High in the San Juan Mountains, one week before the start of the 416 Fire, a small crew of trainees cleared brush and cut fire lines, preparing for the real thing.
It was the first time in Southwest Colorado that the U.S. Forest Service hosted a weeklong firefighter training course for a crew of combined veterans and Southwest Conservation Corps members.
The result is twofold: The training provides job opportunities for locals, especially for ex-military personnel, while at the same time responding to the need for firefighters to staff fire seasons that have stretched longer during the past two years.
“And this allows us to have a local, well-trained militia in case something happens nationally and firefighters stationed here get pulled,” said Bevin Protas, a squad leader for the Forest Service’s Columbine District.
It was not known Thursday whether any of the trainees were put to work on the 416 or Burro fires.
The five-day firefighting training course begins in a classroom that is actually a wall tent set up about an hour north of Bayfield in an area known as Beaver Meadows at an elevation of about 10,000 feet.
There, trainees learn the basics of wildland fire operations, such as ignition, control, mop-up and suppression, among other tasks.
About midweek, crews begin the actual hands-on field work, spending long days in mock fire drills by digging fire breaks, cutting saw lines and laying fire hose to get water from the trucks to the mock fire.
By the time trainees are done, they will have learned and received a certificate for Firefighter Type 2 – the minimum requirements that allow a person to be hired on an entry-level firefighting crew.
Protas said this training gives the crew a leg up compared with others.
She said it is competitive to get on a firefighting crew at the entry level. But if trainees are hired through this course locally, and do a good job, they then become in high demand.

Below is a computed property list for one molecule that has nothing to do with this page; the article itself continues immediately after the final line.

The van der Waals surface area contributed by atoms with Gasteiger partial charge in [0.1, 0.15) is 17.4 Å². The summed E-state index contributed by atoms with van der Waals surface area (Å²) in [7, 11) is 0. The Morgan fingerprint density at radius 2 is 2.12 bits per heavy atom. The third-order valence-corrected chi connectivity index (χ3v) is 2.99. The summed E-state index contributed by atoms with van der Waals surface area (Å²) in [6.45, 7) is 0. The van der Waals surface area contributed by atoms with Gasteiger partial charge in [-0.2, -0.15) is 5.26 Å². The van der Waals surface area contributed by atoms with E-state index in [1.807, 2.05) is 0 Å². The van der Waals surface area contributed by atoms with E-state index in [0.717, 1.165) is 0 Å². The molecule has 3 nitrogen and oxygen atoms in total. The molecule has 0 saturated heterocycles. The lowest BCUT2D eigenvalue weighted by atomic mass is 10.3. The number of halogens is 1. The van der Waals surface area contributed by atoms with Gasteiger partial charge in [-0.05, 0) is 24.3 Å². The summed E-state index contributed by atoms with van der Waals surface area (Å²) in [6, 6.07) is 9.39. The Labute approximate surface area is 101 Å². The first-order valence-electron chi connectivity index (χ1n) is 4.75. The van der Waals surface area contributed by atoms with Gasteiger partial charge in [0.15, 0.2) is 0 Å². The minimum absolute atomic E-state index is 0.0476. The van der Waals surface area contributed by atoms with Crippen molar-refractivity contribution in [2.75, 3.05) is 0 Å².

“With good references, you have a good shot getting a job anywhere in the country,” Protas said.
And firefighting jobs pay well. Though it can vary greatly, salaries range anywhere from $25,000 to $30,000 for employment through fire season, which typically lasts six months.
Chuck Svendgard said he served in the Marine Corps for six years, spending time in active duty in Iraq around 2007. But when he got out of the military, he, like so many others, had trouble transitioning to civilian life.
“A lot of people get out and don’t know what to do anymore,” he said. “Life just gets off track for a while.”
Joining a firefighting crew has proved to help, Svendgard said. Veterans find a sense of camaraderie, similar to what they enjoyed in the military, and though not comparable to combat, the work is tough and similar enough to provide purpose.
Being around other ex-military can help with the mental aspect of dealing with civilian life, he said.
“Everyone has stories to share,” Svendgard said. “This really helps. And everyone on the crew I trained with last year got a job.”
The other half of the 16-person training crew was comprised of adults ages 18 to about 25 with the Southwest Conservation Corps.
Lance Vaelli, a crew leader, said he received a college degree in environmental science but wanted to be in the field.
Vaelli said getting more people certified with Firefighting Type 2 training helps build a base of core crews that can help with local fires if larger fires elsewhere divert firefighting resources.
“Now, we can call on our crew,” he said.
The Southwest Conservation Corps offers a sustainable forestry crew program that helps with fuels reduction, among other fire-related work.
“This training has been a lot of hands-on, which we appreciate,” Vaelli said.